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Do You Know Who You Are Talking To?

A friend of mine works in the automotive industry, and about ten years ago he taught me a lesson that his father taught him years before that. “When you walk into a Porsche dealership, be kind, friendly, and respectful to every salesmen and every manager you meet. One day, one of these salesmen will own a dealership and one day they may become the CEO of Porsche.” I don’t spend much time in Porsche dealerships, but nevertheless I took my friend’s advice to heart and have used it many times in many situations.


I was reminded of that lesson as I learned the Mishnah Pirkei Avos/Ethics Of The Fathers (4:3). The Mishnah teaches us, “Ben Azai said, ‘don’t treat anyone or anything poorly no matter what their stature, for there is no person who does not have his time and no thing that does not have its place.’”


On the surface it seems that the Mishnah is teaching us this same valuable sales lesson: do not assume that because the person in front of you does not have power today that they will never have power in the future. Yet, something tells me that we need to look deeper. Is the Mishnah simply giving us sales advice? Is that the primary reason that we should be respectful and kind to everyone? Shouldn’t the Mishnah be focusing us on the intrinsic value of each person?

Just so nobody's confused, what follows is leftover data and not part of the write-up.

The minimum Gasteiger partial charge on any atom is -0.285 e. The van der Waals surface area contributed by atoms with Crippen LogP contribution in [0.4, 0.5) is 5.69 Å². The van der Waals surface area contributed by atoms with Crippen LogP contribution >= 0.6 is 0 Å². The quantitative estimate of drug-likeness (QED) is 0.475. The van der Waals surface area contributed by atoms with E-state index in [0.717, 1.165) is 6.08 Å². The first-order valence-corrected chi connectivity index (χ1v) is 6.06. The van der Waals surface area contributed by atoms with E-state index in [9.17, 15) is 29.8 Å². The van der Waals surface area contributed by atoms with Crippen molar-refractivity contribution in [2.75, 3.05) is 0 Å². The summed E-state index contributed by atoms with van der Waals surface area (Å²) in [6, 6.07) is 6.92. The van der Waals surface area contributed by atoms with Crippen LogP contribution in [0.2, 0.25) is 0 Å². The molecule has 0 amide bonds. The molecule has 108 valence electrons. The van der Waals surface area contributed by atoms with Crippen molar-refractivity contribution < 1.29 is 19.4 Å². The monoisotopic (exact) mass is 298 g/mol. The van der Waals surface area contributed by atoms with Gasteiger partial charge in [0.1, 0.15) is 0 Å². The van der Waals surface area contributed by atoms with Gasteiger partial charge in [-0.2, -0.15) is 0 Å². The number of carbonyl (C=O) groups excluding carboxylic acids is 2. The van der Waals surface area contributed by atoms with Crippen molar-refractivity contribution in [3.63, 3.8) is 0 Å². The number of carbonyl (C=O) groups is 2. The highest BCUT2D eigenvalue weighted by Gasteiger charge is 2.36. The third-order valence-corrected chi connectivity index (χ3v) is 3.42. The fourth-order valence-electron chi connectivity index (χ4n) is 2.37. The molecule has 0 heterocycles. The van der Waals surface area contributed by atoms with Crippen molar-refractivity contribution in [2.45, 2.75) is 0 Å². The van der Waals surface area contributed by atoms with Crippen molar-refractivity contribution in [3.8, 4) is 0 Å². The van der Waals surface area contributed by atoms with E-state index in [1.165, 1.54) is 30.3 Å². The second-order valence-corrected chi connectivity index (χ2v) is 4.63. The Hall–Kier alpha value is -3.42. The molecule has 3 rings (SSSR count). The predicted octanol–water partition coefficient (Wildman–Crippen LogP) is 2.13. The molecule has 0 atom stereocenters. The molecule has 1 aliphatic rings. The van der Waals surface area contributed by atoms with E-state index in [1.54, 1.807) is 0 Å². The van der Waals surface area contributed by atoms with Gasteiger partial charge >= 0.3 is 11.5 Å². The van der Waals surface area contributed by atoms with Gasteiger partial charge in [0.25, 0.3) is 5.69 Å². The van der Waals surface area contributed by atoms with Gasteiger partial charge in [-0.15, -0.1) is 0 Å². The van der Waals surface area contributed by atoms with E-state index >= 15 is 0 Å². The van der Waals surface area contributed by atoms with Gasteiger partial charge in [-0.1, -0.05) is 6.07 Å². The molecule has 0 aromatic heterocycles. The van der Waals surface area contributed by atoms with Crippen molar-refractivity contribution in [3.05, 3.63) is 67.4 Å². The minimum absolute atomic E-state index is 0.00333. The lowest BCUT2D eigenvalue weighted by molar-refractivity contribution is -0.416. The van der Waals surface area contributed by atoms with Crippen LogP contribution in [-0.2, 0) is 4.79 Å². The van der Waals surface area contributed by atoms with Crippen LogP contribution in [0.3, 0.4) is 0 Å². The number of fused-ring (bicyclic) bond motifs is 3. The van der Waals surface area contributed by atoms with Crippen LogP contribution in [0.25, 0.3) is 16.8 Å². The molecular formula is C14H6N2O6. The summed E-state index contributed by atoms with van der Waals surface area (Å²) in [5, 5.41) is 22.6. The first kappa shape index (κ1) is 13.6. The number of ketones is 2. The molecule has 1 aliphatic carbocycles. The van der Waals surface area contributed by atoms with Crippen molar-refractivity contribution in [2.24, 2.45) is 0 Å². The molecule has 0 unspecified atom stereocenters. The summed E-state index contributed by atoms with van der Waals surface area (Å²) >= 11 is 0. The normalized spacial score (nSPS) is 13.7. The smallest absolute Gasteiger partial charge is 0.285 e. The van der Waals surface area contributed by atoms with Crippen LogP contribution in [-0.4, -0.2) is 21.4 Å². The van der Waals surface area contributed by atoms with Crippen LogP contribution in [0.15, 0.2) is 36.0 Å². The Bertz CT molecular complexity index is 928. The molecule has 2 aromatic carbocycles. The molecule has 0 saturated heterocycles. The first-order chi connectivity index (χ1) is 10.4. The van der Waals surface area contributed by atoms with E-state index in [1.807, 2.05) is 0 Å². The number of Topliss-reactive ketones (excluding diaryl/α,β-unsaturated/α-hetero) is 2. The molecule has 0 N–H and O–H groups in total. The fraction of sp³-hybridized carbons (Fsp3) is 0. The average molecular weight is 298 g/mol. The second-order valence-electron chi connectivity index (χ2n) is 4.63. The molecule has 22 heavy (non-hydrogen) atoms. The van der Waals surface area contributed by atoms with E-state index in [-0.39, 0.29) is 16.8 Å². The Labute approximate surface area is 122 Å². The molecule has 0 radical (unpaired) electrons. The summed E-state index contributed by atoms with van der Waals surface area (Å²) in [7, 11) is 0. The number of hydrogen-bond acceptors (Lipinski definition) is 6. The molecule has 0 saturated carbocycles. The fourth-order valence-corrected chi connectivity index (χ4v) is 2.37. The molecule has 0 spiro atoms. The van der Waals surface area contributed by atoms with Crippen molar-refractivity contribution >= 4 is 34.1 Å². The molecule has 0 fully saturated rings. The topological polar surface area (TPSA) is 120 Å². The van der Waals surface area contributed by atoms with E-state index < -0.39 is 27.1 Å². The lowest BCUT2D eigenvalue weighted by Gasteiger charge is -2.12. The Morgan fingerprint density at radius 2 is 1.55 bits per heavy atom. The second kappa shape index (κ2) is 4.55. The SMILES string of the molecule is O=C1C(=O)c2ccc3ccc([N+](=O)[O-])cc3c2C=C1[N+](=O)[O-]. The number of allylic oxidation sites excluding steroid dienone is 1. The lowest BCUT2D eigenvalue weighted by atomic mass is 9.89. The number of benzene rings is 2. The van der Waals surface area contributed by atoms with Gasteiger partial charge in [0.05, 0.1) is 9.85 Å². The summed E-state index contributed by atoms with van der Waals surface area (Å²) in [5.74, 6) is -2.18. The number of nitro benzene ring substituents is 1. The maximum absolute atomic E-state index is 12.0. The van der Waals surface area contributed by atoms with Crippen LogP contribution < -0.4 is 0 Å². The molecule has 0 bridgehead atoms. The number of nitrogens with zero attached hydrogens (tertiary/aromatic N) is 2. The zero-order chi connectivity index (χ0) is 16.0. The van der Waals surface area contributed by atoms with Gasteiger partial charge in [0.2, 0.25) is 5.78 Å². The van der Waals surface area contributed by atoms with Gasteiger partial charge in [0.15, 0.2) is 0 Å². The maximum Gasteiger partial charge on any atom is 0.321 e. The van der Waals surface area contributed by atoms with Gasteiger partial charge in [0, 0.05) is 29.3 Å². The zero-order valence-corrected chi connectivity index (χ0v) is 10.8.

Midrash Shmuel explains this Mishnah in the following way. You may not see the value or importance of the person in front of you, but you can be assured that in the Almighty’s view of and plan for the world they play a vital role. The Mishnah is teaching us that we, incorrectly, tend to see our world as black and white and here and now. We see this world as a binary existence with ourselves at the center. We need to learn to take a step back, stretch our worldview, and appreciate that there is incredible nuance and significance beyond our understanding. Why did the Almighty create my annoying friend, co-worker, employee or boss? Why did the Almighty create the person in whose existence I see no consequence? The Mishnah is teaching us that we may never know why, yet we must remember that they play a vital role in God’s plan for us and the world.


Getting back to the Porsche salesperson, if you are in the automotive industry you now have two reasons to be kind and respectful to him. He may be a big mover and shaker in the Porsche world in 20 years from now, but more importantly, he definitely is a big mover and shaker in God’s ultimate plan for this world.



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